Abstract

On the basis of long-period WWSSN and some broadband seismograms from Gräfenberg, we investigate the following earthquakes

Peru-Bolivia  8/15/1963  depth = 570 km 
Kurile Islands  12/06/1978  depth = 110 km 
Mexico  10/24/1980  depth = 90 km. 
Peru-Bolivia  8/15/1963  depth = 570 km 
Kurile Islands  12/06/1978  depth = 110 km 
Mexico  10/24/1980  depth = 90 km. 

P-wave seismograms or true ground displacements show clearly the directivity effect of rupture propagation and the multiple-event nature of these earthquakes. Fault-plane solutions of individual source shocks and their relative localization by the master-event technique yield fixpoints of rupture history. The most striking feature is a strong stopping phase, which is interpreted kinematically by abrupt termination of rupture expansion at the end of the fault. We use the stopping phase to determine total source extent in space and time, as well as the mean rupture velocity.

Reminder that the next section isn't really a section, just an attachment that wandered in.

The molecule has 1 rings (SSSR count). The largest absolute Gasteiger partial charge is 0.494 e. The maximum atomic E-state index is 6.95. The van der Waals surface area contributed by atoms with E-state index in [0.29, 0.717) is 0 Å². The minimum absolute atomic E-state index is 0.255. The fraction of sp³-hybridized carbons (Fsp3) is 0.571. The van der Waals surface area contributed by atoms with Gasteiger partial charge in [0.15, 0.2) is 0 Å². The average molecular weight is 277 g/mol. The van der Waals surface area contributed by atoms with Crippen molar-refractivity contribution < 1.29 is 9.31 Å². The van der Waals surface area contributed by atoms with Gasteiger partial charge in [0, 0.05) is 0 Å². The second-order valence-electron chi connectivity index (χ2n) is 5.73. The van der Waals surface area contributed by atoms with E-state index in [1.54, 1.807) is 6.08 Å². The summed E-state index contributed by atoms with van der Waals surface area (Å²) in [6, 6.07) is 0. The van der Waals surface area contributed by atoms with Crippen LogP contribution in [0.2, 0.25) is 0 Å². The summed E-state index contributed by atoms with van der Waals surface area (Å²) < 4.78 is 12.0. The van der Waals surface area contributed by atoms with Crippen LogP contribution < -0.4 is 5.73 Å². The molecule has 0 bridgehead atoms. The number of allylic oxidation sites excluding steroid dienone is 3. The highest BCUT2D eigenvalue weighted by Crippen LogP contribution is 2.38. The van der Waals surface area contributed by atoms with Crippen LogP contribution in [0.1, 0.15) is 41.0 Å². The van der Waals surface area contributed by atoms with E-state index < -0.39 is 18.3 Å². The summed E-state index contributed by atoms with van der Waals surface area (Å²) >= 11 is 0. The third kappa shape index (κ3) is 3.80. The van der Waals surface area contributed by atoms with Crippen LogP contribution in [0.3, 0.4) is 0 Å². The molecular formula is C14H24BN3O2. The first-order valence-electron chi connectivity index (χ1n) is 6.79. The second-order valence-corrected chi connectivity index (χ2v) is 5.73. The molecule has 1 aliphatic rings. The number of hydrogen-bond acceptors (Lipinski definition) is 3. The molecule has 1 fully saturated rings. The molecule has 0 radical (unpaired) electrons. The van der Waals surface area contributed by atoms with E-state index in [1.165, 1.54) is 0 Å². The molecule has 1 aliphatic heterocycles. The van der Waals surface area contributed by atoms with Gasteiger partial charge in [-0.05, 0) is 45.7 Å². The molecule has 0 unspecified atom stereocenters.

The results of this first stage of investigation are subsequently used for modeling the rupture according to the dislocation theory of shear faulting. Wave propagation through the earth's mantle is treated by ray theory. This forward modeling approach yields seismic moment, source dimensions, mean dislocation, and stress drop. Source complexities are related to unbroken fault gaps, bending of the fault plane, acceleration of rupture propagation in asperities, and, most impressive in its radiation effect, to the sudden termination of rupture in front of a barrier. Source complexities are also discussed with respect to tectonic implications.

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